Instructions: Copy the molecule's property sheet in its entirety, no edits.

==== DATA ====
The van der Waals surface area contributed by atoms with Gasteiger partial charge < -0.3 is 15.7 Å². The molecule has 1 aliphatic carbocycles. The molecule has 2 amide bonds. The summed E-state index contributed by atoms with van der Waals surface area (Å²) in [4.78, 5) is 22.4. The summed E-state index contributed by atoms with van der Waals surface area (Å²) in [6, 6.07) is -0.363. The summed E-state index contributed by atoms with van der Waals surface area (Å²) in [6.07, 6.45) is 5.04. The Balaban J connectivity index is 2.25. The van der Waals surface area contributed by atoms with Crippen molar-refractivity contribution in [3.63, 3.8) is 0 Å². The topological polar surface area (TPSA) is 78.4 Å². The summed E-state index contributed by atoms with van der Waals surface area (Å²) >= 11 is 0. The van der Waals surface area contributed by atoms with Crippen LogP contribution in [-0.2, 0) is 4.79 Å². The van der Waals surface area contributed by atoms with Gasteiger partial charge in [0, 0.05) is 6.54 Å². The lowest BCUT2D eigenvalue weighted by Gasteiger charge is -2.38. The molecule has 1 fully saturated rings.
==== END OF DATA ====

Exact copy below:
The van der Waals surface area contributed by atoms with Gasteiger partial charge < -0.3 is 15.7 Å². The molecule has 1 aliphatic carbocycles. The molecule has 2 amide bonds. The summed E-state index contributed by atoms with van der Waals surface area (Å²) in [4.78, 5) is 22.4. The summed E-state index contributed by atoms with van der Waals surface area (Å²) in [6, 6.07) is -0.363. The summed E-state index contributed by atoms with van der Waals surface area (Å²) in [6.07, 6.45) is 5.04. The Balaban J connectivity index is 2.25. The van der Waals surface area contributed by atoms with Crippen molar-refractivity contribution in [3.63, 3.8) is 0 Å². The topological polar surface area (TPSA) is 78.4 Å². The summed E-state index contributed by atoms with van der Waals surface area (Å²) >= 11 is 0. The van der Waals surface area contributed by atoms with Crippen LogP contribution in [-0.2, 0) is 4.79 Å². The van der Waals surface area contributed by atoms with Gasteiger partial charge in [0, 0.05) is 6.54 Å². The lowest BCUT2D eigenvalue weighted by Gasteiger charge is -2.38. The molecule has 1 fully saturated rings.